4) Finally, I think there are many whites who would never do what others have done to Kelsey’s husband and children, but who tolerate it when other people do it. Being forcefully told “White people, this is not okay” in the context of all she said includes it’s not OK to refuse to speak up for those who cannot speak for themselves. If someone is telling a dirty joke and I don’t walk away or make it emphatically clear I don’t approve, I am complicit with it. If someone is telling a racist joke or using a racist slur or demeaning someone for their skin color, it’s not enough that I am not doing it. I must speak up and tell them I think it’s wrong or I am enabling racism through my silence. (This is the sin of commission versus sin of omission issue.) I am not ashamed of being white, nor do I feel guilty for it, nor do I apologize for it. God made we white just as He made others black and every other race. But the truth is, many white people who would never call a black person names empower and enable others to do so through our silence. At that point, we enter into the sin of racism.

Kathy Norquist, one of our EPM board members, added these thoughts:

I think, like Randy said, Kelsey being white gives her more credibility to speak out. Of course, not all white people are racist, though I tend to think there’s more prejudice in us than we care to admit or even realize. Just this morning I felt the Lord convicting me of something I subconsciously have thought that I wasn’t even aware of (from the way I grew up, not from my parents, but from extended family).

But don’t zero in on the minutia of particular words and miss the big picture. We need to wake up and feel people’s pain in a real way and not miss it. When someone responds to someone sharing their pain with, “Yes, but…” the conversation ends. It feels like the person rides right over the main issue and goes onto something else, dismissing the heartfelt cry for justice. Not feeling heard, understood, or cared about breeds hurt and anger. We need to listen, seek to understand, and come alongside.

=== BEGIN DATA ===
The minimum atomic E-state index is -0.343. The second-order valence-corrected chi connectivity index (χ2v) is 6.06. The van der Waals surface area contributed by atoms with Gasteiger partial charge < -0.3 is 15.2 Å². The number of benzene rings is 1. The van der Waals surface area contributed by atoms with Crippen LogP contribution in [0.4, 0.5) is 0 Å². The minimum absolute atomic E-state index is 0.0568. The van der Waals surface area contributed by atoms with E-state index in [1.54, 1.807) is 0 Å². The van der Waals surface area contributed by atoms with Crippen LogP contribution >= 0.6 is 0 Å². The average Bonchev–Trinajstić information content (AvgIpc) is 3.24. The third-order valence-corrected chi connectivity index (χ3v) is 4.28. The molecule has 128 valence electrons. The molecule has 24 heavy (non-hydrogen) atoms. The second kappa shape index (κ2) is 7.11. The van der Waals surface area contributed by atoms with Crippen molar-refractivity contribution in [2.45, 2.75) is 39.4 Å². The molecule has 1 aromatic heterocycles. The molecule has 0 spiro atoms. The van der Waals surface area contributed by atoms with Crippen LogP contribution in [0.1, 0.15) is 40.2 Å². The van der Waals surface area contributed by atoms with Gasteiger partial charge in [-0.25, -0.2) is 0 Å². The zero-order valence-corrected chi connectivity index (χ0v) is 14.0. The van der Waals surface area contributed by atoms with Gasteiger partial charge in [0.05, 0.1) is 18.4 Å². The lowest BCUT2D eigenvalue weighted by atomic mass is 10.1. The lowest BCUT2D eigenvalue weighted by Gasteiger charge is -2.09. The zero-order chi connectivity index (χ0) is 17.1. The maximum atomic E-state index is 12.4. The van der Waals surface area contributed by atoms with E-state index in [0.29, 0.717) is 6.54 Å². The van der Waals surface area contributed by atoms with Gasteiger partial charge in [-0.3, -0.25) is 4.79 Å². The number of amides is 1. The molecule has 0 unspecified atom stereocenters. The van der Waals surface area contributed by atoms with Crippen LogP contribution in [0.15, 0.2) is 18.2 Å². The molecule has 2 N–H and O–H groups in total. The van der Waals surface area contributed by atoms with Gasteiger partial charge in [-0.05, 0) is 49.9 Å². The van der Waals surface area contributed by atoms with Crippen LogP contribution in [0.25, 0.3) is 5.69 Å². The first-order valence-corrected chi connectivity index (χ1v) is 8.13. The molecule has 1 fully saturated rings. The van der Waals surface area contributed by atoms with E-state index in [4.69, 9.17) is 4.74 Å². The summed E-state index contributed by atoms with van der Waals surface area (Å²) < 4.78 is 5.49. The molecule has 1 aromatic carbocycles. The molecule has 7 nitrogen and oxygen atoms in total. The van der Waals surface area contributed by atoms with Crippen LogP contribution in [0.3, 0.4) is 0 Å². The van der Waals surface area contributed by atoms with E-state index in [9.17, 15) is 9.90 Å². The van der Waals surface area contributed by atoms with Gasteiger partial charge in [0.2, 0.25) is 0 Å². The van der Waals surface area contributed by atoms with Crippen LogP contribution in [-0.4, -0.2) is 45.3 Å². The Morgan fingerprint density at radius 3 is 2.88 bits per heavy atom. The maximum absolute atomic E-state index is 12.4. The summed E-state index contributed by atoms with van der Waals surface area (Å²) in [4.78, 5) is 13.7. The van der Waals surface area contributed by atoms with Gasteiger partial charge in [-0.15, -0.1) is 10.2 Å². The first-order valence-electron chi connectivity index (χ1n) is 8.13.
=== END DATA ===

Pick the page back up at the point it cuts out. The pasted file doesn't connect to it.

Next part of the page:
Listening and learning is what I’m doing now.

I appreciate Kathy’s words, and I applaud those who are dealing with these issues in their lives. This should not be written off as imposed white guilt and self-loathing, nor is it about political correctness. It’s about healthy self-examination before God. “Let us examine and probe our ways, And let us return to the Lord” (Lamentations 3:40). “See if there be any grievous way in me, and lead me in the way everlasting” (Psalm 139:24).

May God help us to understand, empathize, repent when necessary, and both teach and live out in words and actions the Good News that our Jesus died, among other things, to unite the races and forever end the hostility:

“For Christ himself has brought peace to us. He united Jews and Gentiles [the ultimate racial divide] into one people when, in his own body on the cross, he broke down the wall of hostility that separated us” (Ephesians 2:14).